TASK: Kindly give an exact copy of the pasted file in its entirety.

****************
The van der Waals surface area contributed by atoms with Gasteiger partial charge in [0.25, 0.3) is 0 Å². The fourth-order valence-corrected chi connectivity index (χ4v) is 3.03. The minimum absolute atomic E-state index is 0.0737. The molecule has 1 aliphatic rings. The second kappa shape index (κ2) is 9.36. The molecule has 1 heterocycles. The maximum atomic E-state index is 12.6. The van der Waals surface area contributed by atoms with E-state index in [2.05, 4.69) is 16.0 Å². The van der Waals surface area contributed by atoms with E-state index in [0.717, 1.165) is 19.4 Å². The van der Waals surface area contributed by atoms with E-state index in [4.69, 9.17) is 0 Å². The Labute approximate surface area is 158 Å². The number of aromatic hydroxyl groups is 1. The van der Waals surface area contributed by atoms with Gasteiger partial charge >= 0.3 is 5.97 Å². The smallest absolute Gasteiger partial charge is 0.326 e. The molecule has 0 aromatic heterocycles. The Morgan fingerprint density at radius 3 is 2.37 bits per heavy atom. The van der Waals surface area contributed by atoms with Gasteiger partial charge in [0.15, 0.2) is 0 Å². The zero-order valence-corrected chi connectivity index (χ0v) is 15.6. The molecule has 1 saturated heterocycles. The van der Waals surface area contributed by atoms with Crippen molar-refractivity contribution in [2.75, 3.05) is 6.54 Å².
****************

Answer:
The van der Waals surface area contributed by atoms with Gasteiger partial charge in [0.25, 0.3) is 0 Å². The fourth-order valence-corrected chi connectivity index (χ4v) is 3.03. The minimum absolute atomic E-state index is 0.0737. The molecule has 1 aliphatic rings. The second kappa shape index (κ2) is 9.36. The molecule has 1 heterocycles. The maximum atomic E-state index is 12.6. The van der Waals surface area contributed by atoms with E-state index in [2.05, 4.69) is 16.0 Å². The van der Waals surface area contributed by atoms with E-state index in [0.717, 1.165) is 19.4 Å². The van der Waals surface area contributed by atoms with E-state index in [4.69, 9.17) is 0 Å². The Labute approximate surface area is 158 Å². The number of aromatic hydroxyl groups is 1. The van der Waals surface area contributed by atoms with Gasteiger partial charge >= 0.3 is 5.97 Å². The smallest absolute Gasteiger partial charge is 0.326 e. The molecule has 0 aromatic heterocycles. The Morgan fingerprint density at radius 3 is 2.37 bits per heavy atom. The van der Waals surface area contributed by atoms with Gasteiger partial charge in [0.15, 0.2) is 0 Å². The zero-order valence-corrected chi connectivity index (χ0v) is 15.6. The molecule has 1 saturated heterocycles. The van der Waals surface area contributed by atoms with Crippen molar-refractivity contribution in [2.75, 3.05) is 6.54 Å².